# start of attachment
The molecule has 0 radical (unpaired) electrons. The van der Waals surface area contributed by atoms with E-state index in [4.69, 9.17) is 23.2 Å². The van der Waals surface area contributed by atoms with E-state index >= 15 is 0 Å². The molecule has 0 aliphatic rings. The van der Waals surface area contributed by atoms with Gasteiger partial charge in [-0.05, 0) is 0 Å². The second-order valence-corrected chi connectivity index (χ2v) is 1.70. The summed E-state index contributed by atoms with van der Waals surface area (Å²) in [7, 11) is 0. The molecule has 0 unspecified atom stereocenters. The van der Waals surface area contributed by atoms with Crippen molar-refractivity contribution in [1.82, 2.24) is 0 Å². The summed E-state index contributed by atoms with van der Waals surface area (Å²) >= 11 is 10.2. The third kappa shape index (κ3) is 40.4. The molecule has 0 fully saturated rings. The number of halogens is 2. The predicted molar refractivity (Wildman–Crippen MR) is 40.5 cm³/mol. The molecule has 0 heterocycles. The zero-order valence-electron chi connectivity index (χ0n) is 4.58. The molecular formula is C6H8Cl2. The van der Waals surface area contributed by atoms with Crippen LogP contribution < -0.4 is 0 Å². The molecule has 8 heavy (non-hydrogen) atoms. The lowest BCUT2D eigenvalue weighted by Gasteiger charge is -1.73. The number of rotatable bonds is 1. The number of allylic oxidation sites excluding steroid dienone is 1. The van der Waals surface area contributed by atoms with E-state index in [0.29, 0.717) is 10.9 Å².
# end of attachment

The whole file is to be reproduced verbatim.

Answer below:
The molecule has 0 radical (unpaired) electrons. The van der Waals surface area contributed by atoms with E-state index in [4.69, 9.17) is 23.2 Å². The van der Waals surface area contributed by atoms with E-state index >= 15 is 0 Å². The molecule has 0 aliphatic rings. The van der Waals surface area contributed by atoms with Gasteiger partial charge in [-0.05, 0) is 0 Å². The second-order valence-corrected chi connectivity index (χ2v) is 1.70. The summed E-state index contributed by atoms with van der Waals surface area (Å²) in [7, 11) is 0. The molecule has 0 unspecified atom stereocenters. The van der Waals surface area contributed by atoms with Crippen molar-refractivity contribution in [1.82, 2.24) is 0 Å². The summed E-state index contributed by atoms with van der Waals surface area (Å²) >= 11 is 10.2. The third kappa shape index (κ3) is 40.4. The molecule has 0 fully saturated rings. The number of halogens is 2. The predicted molar refractivity (Wildman–Crippen MR) is 40.5 cm³/mol. The molecule has 0 heterocycles. The zero-order valence-electron chi connectivity index (χ0n) is 4.58. The molecular formula is C6H8Cl2. The van der Waals surface area contributed by atoms with Crippen LogP contribution < -0.4 is 0 Å². The molecule has 8 heavy (non-hydrogen) atoms. The lowest BCUT2D eigenvalue weighted by Gasteiger charge is -1.73. The number of rotatable bonds is 1. The number of allylic oxidation sites excluding steroid dienone is 1. The van der Waals surface area contributed by atoms with E-state index in [0.29, 0.717) is 10.9 Å².